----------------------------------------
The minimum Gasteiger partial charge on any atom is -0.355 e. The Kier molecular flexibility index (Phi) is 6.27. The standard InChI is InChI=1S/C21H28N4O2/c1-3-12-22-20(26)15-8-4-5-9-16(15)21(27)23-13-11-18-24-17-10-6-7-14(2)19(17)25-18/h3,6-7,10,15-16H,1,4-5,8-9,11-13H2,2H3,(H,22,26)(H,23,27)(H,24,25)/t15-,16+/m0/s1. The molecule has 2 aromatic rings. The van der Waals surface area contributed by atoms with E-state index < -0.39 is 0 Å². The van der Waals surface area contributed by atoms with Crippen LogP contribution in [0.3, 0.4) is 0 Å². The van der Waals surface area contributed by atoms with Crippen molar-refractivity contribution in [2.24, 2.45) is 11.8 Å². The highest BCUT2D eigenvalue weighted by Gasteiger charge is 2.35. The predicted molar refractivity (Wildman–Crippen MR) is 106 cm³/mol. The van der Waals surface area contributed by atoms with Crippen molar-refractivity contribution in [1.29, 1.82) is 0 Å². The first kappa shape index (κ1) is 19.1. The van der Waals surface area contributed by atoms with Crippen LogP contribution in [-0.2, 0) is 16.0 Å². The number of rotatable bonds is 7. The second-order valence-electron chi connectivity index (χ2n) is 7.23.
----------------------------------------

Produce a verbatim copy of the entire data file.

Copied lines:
The minimum Gasteiger partial charge on any atom is -0.355 e. The Kier molecular flexibility index (Phi) is 6.27. The standard InChI is InChI=1S/C21H28N4O2/c1-3-12-22-20(26)15-8-4-5-9-16(15)21(27)23-13-11-18-24-17-10-6-7-14(2)19(17)25-18/h3,6-7,10,15-16H,1,4-5,8-9,11-13H2,2H3,(H,22,26)(H,23,27)(H,24,25)/t15-,16+/m0/s1. The molecule has 2 aromatic rings. The van der Waals surface area contributed by atoms with E-state index < -0.39 is 0 Å². The van der Waals surface area contributed by atoms with Crippen LogP contribution in [0.3, 0.4) is 0 Å². The van der Waals surface area contributed by atoms with Crippen molar-refractivity contribution in [2.24, 2.45) is 11.8 Å². The highest BCUT2D eigenvalue weighted by Gasteiger charge is 2.35. The predicted molar refractivity (Wildman–Crippen MR) is 106 cm³/mol. The van der Waals surface area contributed by atoms with Crippen molar-refractivity contribution in [1.29, 1.82) is 0 Å². The first kappa shape index (κ1) is 19.1. The van der Waals surface area contributed by atoms with Crippen LogP contribution in [-0.2, 0) is 16.0 Å². The number of rotatable bonds is 7. The second-order valence-electron chi connectivity index (χ2n) is 7.23.